12:00am: After another fuel stop in Horncastle I continue to head north and make a beeline for Cadwell Park, the spectacular 2.2-mile circuit carved into the sides of the Lincolnshire Wolds. The ‘Mini-Nürburgring’ may well be the narrowest track on the BSB calendar, but it’s also the most memorable – it has a striking mix of slow and fast corners, cambers, bumps and elevation changes, and every rider should experience it at least once in their lives.

    1:08pm: After enjoying a snack at Cadwell’s café, I get suited and booted and hit the road again, taking a left followed by a quick right, to take a back road which will take me to one of the best road’s in the country – the rip roaring Caistor High Road. This old Roman Road is technical, challenging and a joy to ride. It demands your total concentration and its flowing nature showcases just how good the V4 engine is. The acceleration is savage, the quick-revving engine delivering huge amounts of rapid grunt, giving the bike superbike levels of performance with every touch of the quickshifter. And that quickshifter is good, really good, seamlessly building speed and adding a satisfying pop to the V4’s booming feral soundtrack with every upshift.

    1:55pm: I carry on heading north, the air starting to feel cooler as I get closer to the coast. We’re close to Humberside airport now, so I peel right and pull in to Kirmington and pull over outside Guy Martin’s pub. The road racing maverick isn’t around – must be busy with the day job – so I stick my lid back on, and retrace my route back to Horncastle, which is no bad thing.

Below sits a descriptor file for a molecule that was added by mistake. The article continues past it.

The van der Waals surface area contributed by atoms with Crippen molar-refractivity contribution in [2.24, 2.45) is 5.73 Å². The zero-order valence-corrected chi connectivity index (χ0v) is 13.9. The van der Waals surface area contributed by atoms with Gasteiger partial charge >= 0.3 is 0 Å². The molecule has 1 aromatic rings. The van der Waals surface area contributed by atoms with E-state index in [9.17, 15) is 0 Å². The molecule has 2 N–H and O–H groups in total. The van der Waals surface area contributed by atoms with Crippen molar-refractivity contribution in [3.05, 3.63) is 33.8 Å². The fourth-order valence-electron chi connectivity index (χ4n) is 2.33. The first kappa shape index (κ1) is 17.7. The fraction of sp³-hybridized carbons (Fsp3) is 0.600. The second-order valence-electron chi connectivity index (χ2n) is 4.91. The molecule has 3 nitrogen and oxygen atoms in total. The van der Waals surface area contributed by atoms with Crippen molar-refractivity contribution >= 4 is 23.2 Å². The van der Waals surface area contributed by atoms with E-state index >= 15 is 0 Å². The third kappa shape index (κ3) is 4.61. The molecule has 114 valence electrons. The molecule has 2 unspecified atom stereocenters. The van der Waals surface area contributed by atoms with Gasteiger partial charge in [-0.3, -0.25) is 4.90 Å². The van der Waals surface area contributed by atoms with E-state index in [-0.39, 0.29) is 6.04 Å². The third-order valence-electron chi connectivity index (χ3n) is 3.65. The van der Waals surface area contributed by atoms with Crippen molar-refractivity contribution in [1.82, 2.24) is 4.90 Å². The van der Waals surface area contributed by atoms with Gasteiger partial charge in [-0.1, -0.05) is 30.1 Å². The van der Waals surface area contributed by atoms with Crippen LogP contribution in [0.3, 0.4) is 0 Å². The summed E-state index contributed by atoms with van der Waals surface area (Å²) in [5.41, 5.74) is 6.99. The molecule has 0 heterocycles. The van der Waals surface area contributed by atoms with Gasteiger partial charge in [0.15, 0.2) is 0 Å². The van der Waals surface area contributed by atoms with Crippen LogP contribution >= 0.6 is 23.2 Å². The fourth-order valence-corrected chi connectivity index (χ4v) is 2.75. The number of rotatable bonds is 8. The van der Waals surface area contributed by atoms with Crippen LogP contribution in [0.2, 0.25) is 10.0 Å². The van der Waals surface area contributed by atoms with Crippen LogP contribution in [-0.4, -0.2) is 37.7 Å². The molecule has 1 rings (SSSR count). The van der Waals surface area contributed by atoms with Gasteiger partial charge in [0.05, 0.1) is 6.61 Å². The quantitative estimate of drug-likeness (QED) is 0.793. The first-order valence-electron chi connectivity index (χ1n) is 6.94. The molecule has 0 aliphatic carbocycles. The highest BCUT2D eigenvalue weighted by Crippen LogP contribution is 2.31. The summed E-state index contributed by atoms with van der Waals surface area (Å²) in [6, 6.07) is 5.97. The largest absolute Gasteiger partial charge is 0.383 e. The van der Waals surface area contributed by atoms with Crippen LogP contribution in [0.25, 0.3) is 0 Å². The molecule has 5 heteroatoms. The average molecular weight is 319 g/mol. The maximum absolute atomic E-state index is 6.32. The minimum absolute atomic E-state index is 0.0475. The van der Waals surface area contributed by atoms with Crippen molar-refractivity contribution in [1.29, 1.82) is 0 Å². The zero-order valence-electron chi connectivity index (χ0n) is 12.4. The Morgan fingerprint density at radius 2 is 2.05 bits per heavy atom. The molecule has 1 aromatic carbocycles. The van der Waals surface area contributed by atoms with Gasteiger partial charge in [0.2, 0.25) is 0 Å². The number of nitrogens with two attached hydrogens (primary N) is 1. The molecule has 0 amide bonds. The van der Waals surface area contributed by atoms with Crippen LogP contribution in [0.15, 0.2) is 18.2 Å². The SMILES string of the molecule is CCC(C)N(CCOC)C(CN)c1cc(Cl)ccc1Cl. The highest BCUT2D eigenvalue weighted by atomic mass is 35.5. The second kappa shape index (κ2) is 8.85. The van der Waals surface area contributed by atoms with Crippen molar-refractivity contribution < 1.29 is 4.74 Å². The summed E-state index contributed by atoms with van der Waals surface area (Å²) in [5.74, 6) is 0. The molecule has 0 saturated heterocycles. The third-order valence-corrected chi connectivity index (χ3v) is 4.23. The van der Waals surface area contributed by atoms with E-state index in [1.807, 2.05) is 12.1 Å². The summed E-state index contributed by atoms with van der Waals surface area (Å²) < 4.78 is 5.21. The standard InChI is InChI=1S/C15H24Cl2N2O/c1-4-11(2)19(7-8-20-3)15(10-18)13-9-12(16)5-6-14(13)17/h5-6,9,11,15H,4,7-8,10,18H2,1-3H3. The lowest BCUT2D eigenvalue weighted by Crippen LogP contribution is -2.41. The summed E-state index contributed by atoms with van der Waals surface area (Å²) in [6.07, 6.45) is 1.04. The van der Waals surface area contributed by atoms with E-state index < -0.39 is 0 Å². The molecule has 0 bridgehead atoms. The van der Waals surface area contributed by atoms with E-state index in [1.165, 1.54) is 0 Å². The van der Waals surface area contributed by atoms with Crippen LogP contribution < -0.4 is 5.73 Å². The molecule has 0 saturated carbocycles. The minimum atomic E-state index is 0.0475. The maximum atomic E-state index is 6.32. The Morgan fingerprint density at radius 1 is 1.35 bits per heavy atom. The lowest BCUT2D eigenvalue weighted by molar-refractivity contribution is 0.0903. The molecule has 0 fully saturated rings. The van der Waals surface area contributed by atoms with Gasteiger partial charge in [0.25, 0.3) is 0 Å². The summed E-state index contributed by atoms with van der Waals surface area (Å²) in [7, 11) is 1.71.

3:04pm: I fill up again, brimming the Tuono’s tank before deciding to head to Willingham Woods to see if anyone’s around.

    3:37pm: It may be a Friday, but there’s a fair few who have decided to do the same as me, fly splattered helmet and leathers testimony to the miles we’ve all covered. There’s a healthy selection of bikes from all manufacturers, and after a blather about the merits of V-twins versus V4s it’s time to hit the road again.

    4:08pm: I suit up and head back towards Bardney, taking in an eclectic 12-mile triangle of twisting tarmac around the village before heading south west via Potterhanworth to pick up the A15 near Waddington.

    4:33pm: A quick splash and dash in Sleaford before heading south and throwing a right in Bourne and hooking up with the fast and flowing A151 to Corby Glen. Left at the crossroads then it's a back road blast all the way back to Stamford, complete with hump back bridges, blind corners and a couple of viaducts for the bark from the Arrow to bounce off.

    5:48pm: I pull up outside my house, take off my lid and enjoy the warmth of the sun. I’ve done some 330 miles, and as the bike pinks in the early evening air, I look at its headlights, which are caked in the remains of a thousand flies.

    Today has reminded me about what I love about bikes – the thrill, the freedom, the connection between man and machine. What a ride.
    #1 Simon, Apr 18, 2017
    Last edited: Apr 18, 2017